Fall 2017, Siena College

Lab 4: Recursion
Due: start of your lab, Wednesday, October 18, 2017

This week's lab will give you lots more practice with recursive methods. You will be assigned a partner for this lab. Only one submission per group is needed.

Getting Set Up

You will receive an email with the link to follow to set up your GitHub repository recursion-lab-yourgitname for this Lab. One member of the group should follow the link to set up the repository on GitHub, then that person should email the instructor with the other group members' GitHub usernames so they can be granted access. This will allow all members of the group to clone the repository and commit and push changes to the origin on GitHub. At least one group member should make a clone of the repository to begin work.

Remember, no work will be graded unless the names of all group members are in each file.

Tracing Recursive Methods

Question 1: For each of the methods below, trace the execution by hand to determine the output when each is called with inputs 1, 2, 3, and 4. (12 points)

```public void f(int n) {
System.out.println(n);
if (n > 1) {
f(n - 1);
}
}

public void g(int n) {
if (n > 1) {
g(n - 1);
}
System.out.println(n);
}

public void h(int n) {
System.out.println(n);
if (n > 1) {
h(n - 1);
}
System.out.println(n);
}
```

Iteration vs. Recursion

For this part of the lab, you will be writing a series of Java applications similar in structure to the Powers example. As in that example, you will need to create a keyboard Scanner to read in a number from the terminal and use System.out.println to issue a prompt and report your answer.

These programs will be graded as practice programs.

Factorials

The first problem we are going to solve is that of computing factorials. From math, you know that the factorial of a positive integer n, denoted n!, is the product of all the numbers from 1 up to n.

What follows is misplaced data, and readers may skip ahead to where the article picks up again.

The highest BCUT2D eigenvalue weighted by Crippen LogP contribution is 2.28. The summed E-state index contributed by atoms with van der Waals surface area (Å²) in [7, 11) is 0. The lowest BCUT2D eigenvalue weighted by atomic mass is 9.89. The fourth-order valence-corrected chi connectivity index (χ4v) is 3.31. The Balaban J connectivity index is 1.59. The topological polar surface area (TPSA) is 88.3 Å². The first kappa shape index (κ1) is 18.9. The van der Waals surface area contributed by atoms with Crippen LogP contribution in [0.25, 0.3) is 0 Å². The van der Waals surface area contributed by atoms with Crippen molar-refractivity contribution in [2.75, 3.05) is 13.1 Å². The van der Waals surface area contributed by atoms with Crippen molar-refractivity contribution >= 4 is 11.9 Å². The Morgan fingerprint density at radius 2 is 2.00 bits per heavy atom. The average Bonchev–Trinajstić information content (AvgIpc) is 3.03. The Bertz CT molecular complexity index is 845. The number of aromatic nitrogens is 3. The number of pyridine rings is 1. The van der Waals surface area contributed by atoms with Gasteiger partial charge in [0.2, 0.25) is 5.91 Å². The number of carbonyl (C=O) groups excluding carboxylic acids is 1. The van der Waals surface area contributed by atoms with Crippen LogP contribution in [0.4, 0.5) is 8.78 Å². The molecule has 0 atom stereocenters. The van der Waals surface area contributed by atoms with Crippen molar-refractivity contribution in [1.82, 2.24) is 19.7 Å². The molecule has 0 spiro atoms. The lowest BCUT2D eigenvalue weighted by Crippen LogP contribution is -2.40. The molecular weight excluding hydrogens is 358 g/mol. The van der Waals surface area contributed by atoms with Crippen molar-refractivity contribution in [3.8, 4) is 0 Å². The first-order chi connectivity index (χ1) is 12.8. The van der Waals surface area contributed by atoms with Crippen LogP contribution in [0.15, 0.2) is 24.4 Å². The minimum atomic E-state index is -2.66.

Question 2: What are the values for n! for values of n=1, 2, 3, 4, and 5? (2 points)

First, write a main method in the Factorial class that prompts for and reads in a positive integer. You need not worry about error checking the input for this assignment. (2 points)

Next, write an iterative method loopFactorial that takes a single int as its parameter and returns the factorial of that value. Recall that an iterative method uses loop structures like for and while loops to do its work. Also update your main method to call the loopFactorial method on the number entered by the user, and print out the value returned. (6 points)

Question 3: Write a recursive mathematical formulation, along the lines of the second power formula in the notes, for computing n!. (5 points)

Finally, write a recursive method recFactorial that uses that formulation to compute factorials. Also update your main method to call the recFactorial method on the number entered by the user, and print out the value returned. You should leave in the call to loopFactorial so you can see that the answers are consistent. (9 points)

Sum of Squares

The next problem we are going to solve is that of computing the sum of the first n squares.

Question 4: What are the values for the sum of the first n squares for values of n=1, 2, 3, 4, and 5? (2 points)

First, write a main method in the SumSquares class that prompts for and reads in a positive integer. You need not worry about error checking the input for this assignment. (2 points)

Next, write an iterative method loopSumSquares that takes a single int as its parameter and returns the sum of the squares up to that value. Also update your main method to call the loopSumSquares method on the number entered by the user, and print out the value returned. (6 points)